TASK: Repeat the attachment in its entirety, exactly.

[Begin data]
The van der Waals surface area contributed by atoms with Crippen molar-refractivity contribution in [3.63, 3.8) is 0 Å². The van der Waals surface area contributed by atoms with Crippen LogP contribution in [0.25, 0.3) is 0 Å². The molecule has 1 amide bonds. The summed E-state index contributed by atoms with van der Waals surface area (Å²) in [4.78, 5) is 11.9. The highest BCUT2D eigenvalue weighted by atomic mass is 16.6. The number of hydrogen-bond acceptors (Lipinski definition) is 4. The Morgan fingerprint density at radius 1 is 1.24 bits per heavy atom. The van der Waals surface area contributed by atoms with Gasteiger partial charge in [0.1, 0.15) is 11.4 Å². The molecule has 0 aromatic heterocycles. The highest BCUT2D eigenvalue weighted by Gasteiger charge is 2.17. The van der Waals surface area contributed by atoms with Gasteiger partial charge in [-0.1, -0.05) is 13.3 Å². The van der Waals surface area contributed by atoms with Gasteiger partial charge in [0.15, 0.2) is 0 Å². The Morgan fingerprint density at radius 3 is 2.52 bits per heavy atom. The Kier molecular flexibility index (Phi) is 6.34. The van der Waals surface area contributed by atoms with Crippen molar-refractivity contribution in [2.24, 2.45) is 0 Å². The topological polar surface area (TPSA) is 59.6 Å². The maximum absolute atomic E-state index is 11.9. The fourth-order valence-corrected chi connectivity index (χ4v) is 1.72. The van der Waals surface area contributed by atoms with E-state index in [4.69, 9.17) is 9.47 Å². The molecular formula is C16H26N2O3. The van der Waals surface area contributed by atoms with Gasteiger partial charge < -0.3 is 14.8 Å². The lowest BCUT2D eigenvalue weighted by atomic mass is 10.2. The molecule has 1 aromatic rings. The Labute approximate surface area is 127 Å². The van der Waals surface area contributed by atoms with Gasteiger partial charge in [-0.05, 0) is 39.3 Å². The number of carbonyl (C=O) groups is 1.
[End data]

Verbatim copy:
The van der Waals surface area contributed by atoms with Crippen molar-refractivity contribution in [3.63, 3.8) is 0 Å². The van der Waals surface area contributed by atoms with Crippen LogP contribution in [0.25, 0.3) is 0 Å². The molecule has 1 amide bonds. The summed E-state index contributed by atoms with van der Waals surface area (Å²) in [4.78, 5) is 11.9. The highest BCUT2D eigenvalue weighted by atomic mass is 16.6. The number of hydrogen-bond acceptors (Lipinski definition) is 4. The Morgan fingerprint density at radius 1 is 1.24 bits per heavy atom. The van der Waals surface area contributed by atoms with Gasteiger partial charge in [0.1, 0.15) is 11.4 Å². The molecule has 0 aromatic heterocycles. The highest BCUT2D eigenvalue weighted by Gasteiger charge is 2.17. The van der Waals surface area contributed by atoms with Gasteiger partial charge in [-0.1, -0.05) is 13.3 Å². The van der Waals surface area contributed by atoms with Gasteiger partial charge in [0.15, 0.2) is 0 Å². The Morgan fingerprint density at radius 3 is 2.52 bits per heavy atom. The Kier molecular flexibility index (Phi) is 6.34. The van der Waals surface area contributed by atoms with Crippen molar-refractivity contribution in [2.24, 2.45) is 0 Å². The topological polar surface area (TPSA) is 59.6 Å². The maximum absolute atomic E-state index is 11.9. The fourth-order valence-corrected chi connectivity index (χ4v) is 1.72. The van der Waals surface area contributed by atoms with E-state index in [4.69, 9.17) is 9.47 Å². The molecular formula is C16H26N2O3. The van der Waals surface area contributed by atoms with Gasteiger partial charge < -0.3 is 14.8 Å². The lowest BCUT2D eigenvalue weighted by atomic mass is 10.2. The molecule has 1 aromatic rings. The Labute approximate surface area is 127 Å². The van der Waals surface area contributed by atoms with Gasteiger partial charge in [-0.05, 0) is 39.3 Å². The number of carbonyl (C=O) groups is 1.